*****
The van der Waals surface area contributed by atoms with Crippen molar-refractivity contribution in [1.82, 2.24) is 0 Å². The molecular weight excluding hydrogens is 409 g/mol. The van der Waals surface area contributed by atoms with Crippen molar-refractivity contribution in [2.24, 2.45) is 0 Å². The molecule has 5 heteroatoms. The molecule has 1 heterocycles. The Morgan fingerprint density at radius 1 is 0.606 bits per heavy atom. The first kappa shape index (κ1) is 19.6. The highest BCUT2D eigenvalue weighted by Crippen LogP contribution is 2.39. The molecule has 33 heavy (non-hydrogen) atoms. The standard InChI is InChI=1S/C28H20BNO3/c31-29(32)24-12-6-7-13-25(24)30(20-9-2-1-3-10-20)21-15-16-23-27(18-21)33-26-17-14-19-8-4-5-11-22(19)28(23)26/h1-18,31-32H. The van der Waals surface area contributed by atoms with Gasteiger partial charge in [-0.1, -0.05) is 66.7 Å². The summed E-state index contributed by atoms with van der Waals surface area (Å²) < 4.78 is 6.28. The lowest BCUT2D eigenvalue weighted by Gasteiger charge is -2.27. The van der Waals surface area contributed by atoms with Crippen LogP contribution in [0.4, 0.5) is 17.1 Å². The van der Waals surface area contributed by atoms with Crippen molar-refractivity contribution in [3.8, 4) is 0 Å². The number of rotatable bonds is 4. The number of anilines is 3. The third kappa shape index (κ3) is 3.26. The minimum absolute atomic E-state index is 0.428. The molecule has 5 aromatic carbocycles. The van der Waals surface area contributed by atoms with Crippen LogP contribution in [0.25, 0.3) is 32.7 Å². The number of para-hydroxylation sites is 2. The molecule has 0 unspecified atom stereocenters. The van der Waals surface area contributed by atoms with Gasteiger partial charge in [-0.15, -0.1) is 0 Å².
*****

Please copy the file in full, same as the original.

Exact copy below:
The van der Waals surface area contributed by atoms with Crippen molar-refractivity contribution in [1.82, 2.24) is 0 Å². The molecular weight excluding hydrogens is 409 g/mol. The van der Waals surface area contributed by atoms with Crippen molar-refractivity contribution in [2.24, 2.45) is 0 Å². The molecule has 5 heteroatoms. The molecule has 1 heterocycles. The Morgan fingerprint density at radius 1 is 0.606 bits per heavy atom. The first kappa shape index (κ1) is 19.6. The highest BCUT2D eigenvalue weighted by Crippen LogP contribution is 2.39. The molecule has 33 heavy (non-hydrogen) atoms. The standard InChI is InChI=1S/C28H20BNO3/c31-29(32)24-12-6-7-13-25(24)30(20-9-2-1-3-10-20)21-15-16-23-27(18-21)33-26-17-14-19-8-4-5-11-22(19)28(23)26/h1-18,31-32H. The van der Waals surface area contributed by atoms with Gasteiger partial charge in [-0.1, -0.05) is 66.7 Å². The summed E-state index contributed by atoms with van der Waals surface area (Å²) < 4.78 is 6.28. The lowest BCUT2D eigenvalue weighted by Gasteiger charge is -2.27. The van der Waals surface area contributed by atoms with Crippen LogP contribution in [0.4, 0.5) is 17.1 Å². The van der Waals surface area contributed by atoms with Crippen molar-refractivity contribution in [3.8, 4) is 0 Å². The number of rotatable bonds is 4. The number of anilines is 3. The third kappa shape index (κ3) is 3.26. The minimum absolute atomic E-state index is 0.428. The molecule has 5 aromatic carbocycles. The van der Waals surface area contributed by atoms with Crippen LogP contribution in [0.25, 0.3) is 32.7 Å². The number of para-hydroxylation sites is 2. The molecule has 0 unspecified atom stereocenters. The van der Waals surface area contributed by atoms with Gasteiger partial charge in [-0.15, -0.1) is 0 Å².